The next number is “Getaway Car”. Paul Simon fans will love this one. One can easily see Simon himself doing this one on a Graceland-like album. It’s followed by a love song called “To The End Of The World”. This one is also very much a Paul Simon-like song. Indeed, DeVita freely admitted: “Paul Simon is a member of my holy trinity: Lennon/McCartney/Simon.” She was quite happy to have Kumalo play bass on this track, too, confirming that “he was Simon’s bass player on Graceland.”
“Eyes Undressed” and “You Shot Me With The Moon” are two more cuts composed with Tabacco. Somehow though, the songs still seems to come off as pure DeVita. Whether this is a testimony of Tabacco’s ability to put the focus on the siren’s song or DeVita’s ability to make anyone’s material her own remains to be seen.
Perhaps they simply work well together. It doesn’t matter. All that really matters is the tuneful team-up works. (The latter track is also highlighted by Teddy Kumpel on guitars, bass and drums.)
The closing cut brings back Pomes on bass and guitar for a noteworthy number named “Barefoot Girl Walking By” which once more showcases DeVita’s abilities as a versatile singer-songwriter. Tabacco himself states: “She’s a wonderful singer and her writing is closer to Paul Simon and Lennon & McCartney than the usual three people they always compare women writers to—i.e. Joni Mitchell, Carly Simon, Carole King . . . She’s got a gift with words and composing concise melodies . . .” Of the album Tabacco concludes: “It’s a great CD and I’m proud to have it in my catalog.”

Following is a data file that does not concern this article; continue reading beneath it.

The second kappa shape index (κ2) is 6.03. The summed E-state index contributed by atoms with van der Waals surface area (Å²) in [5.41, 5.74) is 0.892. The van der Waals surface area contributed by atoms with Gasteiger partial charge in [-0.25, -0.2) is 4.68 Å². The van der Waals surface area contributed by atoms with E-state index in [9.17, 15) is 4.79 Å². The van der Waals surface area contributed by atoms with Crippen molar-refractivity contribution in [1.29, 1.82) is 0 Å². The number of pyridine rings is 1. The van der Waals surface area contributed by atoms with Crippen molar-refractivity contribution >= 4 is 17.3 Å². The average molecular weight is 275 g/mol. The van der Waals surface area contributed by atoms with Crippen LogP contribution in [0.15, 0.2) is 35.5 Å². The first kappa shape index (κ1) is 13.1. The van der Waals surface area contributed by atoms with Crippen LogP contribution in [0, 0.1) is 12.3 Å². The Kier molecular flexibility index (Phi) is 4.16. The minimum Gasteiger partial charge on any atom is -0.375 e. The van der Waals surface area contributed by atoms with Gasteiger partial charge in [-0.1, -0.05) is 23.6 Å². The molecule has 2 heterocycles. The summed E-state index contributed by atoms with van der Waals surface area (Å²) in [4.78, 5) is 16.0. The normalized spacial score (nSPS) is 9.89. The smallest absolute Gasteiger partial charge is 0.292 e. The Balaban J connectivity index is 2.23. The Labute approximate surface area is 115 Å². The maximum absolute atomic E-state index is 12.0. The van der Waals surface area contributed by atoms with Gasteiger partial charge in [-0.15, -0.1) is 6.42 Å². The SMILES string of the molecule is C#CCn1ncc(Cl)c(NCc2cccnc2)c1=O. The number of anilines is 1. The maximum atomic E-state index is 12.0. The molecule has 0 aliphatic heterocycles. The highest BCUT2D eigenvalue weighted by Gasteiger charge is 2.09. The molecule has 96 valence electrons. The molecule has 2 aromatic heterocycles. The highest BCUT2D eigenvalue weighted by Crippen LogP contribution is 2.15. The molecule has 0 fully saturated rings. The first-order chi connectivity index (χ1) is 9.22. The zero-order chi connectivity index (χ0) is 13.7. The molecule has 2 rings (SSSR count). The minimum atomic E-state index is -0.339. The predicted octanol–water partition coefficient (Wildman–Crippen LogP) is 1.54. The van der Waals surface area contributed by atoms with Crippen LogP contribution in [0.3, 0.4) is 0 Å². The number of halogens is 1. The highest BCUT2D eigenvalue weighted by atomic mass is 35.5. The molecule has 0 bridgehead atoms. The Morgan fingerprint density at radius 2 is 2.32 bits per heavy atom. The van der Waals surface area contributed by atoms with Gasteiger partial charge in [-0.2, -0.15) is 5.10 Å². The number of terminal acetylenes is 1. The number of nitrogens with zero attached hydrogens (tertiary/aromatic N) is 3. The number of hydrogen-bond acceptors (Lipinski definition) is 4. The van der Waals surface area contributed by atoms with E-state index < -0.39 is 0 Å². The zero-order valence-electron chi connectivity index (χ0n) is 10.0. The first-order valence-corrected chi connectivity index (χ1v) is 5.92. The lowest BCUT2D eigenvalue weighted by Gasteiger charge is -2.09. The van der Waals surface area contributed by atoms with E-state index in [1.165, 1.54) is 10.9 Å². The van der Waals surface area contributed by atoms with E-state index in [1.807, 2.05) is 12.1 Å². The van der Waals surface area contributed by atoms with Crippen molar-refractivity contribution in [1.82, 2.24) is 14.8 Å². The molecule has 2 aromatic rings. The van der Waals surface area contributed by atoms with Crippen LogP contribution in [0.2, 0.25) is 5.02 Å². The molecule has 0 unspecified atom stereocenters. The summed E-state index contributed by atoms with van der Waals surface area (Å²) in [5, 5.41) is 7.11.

Indeed, DeVita, who most recently the song “Such a Mystery”—a cover of a song by Peter Kearns—seems capable of paying frequent tribute to her favorite singer-songwriters in songs that while obviously influenced by others somehow remain unique. DeVita writes songs that are both universal and yet somehow still intimate. Presently located in Honesdale, PA, (a mere two hours from where your crusty chronicler grew up) DeVita is currently working with Tabacco on her next project tentatively titled The Kama Sutra Rodeo. If it’s of the same quality as her current offering it will surely be Something Good,
My name is Phoenix and . . . that’s the bottom line.